Perhaps the least understood elements of success are those of concentrated focus and momentum.
Concentrated focus is the FOUR DIMENSIONAL act of placing your attention on a person or project at all levels, through time, and with the full support and drive of those around you.
Success happens through time.
Successful people get stuff done today while realizing that tomorrow builds on today and the next day builds on tomorrow. For example, when writing a book, no real author thinks she’s an author because she writes 500 words per day. That’s ludicrous. You research today.
Tomorrow, you write 3000 words. Tuesday, you put together your marketing plan. Wednesday, you write 3000 words. Thursday, you write another 2000 words and put together a list of podcasts and radio shows that make sense to appear on, then contact the producers and hosts. Friday, you write another 2500 words. Saturday, you write a BIG 5000 word article based on your book that will be offered to online and real world magazines and papers. Sunday, you write another 2500 words for the book. Monday, you do research the entire day. Tuesday, you put together title and subtitle ideas. Each week, you’re dedicating time to writing, promotion, marketing and prep for selling.
Once the book itself is done, you dedicate time each and every day to rewrites, editing, promotion and prep for selling. Marketing without selling probably isn’t going to cut it. Selling without marketing … probably not going to work. All successful people are focused on all aspects of a project from Day One, until you have sold the number of copies you want to have sold.
THAT is how successful people think and behave.
Concentrated Focus is a critical core factor in Real Success.
Imagine you are a (let’s say … high school) football coach. You have to get the best possible players who have the drive and skill to play. Then, you need to weed out those incapable of playing cooperatively. Then your players, your team’s offensive, special teams, and defensive schemes. Next, you update your players on all of the rules and rule changes that will be relevant to them. Then each week, you teach them the schemes of other team’s offenses and defenses. Next up, you set up expectations and responses to whether those expectations are met. Next you set up your practice regimens, routines and drill strategy. You run your players through their daily drills and deal with the standard (late for practice, didn’t show, didn’t put the full effort in) problems that happen to most coaches.
This is, of course, just a sampling of the big projects any coach has to do. And he has to be good at pretty much all of these things.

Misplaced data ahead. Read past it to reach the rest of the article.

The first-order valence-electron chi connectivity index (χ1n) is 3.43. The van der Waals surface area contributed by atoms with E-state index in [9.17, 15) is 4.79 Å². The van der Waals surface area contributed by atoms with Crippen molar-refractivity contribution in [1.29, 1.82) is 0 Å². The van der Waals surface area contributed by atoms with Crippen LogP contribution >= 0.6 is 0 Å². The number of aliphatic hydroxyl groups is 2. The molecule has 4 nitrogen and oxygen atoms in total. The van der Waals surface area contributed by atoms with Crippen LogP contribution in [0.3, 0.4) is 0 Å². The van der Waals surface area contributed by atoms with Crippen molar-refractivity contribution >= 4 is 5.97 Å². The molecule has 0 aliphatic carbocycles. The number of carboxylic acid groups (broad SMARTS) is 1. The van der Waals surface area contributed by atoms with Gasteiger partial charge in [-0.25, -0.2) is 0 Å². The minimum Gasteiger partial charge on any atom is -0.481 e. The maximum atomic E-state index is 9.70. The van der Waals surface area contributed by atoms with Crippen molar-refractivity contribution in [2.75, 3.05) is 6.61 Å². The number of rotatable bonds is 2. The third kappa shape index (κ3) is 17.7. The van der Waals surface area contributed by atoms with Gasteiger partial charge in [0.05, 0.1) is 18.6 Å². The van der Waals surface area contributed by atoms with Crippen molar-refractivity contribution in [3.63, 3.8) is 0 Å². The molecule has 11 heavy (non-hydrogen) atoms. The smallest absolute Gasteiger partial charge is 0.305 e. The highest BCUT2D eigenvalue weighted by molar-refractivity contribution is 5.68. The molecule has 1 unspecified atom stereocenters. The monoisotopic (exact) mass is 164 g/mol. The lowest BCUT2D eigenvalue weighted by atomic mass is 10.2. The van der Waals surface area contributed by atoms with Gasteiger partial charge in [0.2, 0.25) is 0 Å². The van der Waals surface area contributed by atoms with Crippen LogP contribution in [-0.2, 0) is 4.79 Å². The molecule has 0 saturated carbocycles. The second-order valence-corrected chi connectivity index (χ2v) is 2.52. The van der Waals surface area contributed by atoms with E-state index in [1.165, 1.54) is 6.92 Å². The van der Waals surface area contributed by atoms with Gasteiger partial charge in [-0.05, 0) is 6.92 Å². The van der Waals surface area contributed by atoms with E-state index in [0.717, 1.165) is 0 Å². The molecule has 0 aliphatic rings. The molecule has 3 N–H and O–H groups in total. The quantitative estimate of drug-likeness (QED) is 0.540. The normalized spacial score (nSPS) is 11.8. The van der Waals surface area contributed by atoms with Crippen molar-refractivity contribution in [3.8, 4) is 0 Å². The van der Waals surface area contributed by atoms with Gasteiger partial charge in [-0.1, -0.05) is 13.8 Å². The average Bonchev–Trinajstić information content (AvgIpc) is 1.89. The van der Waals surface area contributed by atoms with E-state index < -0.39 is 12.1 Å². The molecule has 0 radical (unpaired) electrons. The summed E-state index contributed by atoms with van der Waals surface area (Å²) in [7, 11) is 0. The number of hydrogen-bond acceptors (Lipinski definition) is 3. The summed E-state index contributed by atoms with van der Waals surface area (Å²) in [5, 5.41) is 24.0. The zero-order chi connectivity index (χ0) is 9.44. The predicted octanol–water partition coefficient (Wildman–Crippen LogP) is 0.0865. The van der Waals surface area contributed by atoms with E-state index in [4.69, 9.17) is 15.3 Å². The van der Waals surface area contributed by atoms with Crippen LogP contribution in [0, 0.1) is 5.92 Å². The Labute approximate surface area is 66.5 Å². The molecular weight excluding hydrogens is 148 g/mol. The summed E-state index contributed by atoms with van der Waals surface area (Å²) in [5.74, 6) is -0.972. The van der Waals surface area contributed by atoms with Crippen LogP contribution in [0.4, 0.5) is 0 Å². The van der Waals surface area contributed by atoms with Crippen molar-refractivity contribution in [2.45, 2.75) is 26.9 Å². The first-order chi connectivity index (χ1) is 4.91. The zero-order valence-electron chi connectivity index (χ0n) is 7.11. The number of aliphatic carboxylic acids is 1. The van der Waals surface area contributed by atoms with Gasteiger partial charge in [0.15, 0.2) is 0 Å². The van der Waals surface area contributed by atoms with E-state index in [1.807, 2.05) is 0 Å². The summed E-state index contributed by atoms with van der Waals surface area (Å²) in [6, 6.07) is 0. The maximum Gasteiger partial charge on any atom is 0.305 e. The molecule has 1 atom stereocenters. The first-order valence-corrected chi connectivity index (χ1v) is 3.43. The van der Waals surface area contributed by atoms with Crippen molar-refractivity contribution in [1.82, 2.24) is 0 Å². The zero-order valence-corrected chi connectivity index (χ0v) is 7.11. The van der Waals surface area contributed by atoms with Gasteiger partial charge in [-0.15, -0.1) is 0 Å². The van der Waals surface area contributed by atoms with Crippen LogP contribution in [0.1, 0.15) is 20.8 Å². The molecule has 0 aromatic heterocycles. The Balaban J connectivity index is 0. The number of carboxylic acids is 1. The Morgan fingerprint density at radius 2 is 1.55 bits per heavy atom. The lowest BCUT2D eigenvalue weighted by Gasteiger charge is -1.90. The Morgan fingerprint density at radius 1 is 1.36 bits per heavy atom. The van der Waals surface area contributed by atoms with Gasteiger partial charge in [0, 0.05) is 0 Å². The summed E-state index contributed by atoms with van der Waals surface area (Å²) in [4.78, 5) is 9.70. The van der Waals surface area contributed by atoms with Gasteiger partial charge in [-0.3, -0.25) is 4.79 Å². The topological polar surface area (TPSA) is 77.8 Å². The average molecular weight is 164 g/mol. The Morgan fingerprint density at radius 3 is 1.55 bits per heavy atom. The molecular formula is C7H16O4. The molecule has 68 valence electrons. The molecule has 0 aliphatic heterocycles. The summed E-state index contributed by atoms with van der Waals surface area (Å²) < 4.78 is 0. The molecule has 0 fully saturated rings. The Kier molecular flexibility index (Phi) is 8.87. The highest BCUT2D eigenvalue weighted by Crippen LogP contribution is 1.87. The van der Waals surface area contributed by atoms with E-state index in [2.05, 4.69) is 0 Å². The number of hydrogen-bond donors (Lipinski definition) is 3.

I recently overheard a conversation about the notion of eliminating multitasking.
Good luck with that in the real world.
In the real world, the successful, are MEGA-multitasking.
You create and organize structures of completing major and minor tasks that all run contemporaneously on various parts of the football field and back in the locker room.
Football coaches can’t really define success by wins and losses alone.
They have to be measured by the talent and skills of their team in contrast to the skills and talents of players on the other teams then see what added value they can add to cause 1 + 1 = 3 or 1 + 1 = 11
The same is true with the teams and groups you work with.
Your family or the people you live with are one group.
The people you work with at the office is another.
In your immediate world, it’s rare that two family members become seriously motivated at the same time. Because that is the most common situation, you prepare for that in a simple critical fashion.
Concentrated Focus means that you have someone else do the dishes this spring. You have someone else do the cooking this spring. You have someone else take the car in for an oil change this spring. All of your attention goes toward what no one else around you can do.
And this works best when there is drive, intention and purpose FROM those around you. They have to essentially DEMAND that you concentrate your efforts through time.
The alternative is, of course, for you keep doing what you are doing in life for yet another year …after year … until you have someone giving your eulogy.
The familiarity of “one more year” eventually runs into, “OMG we are not prepared for this …”
A day in the life of a Successful Person? …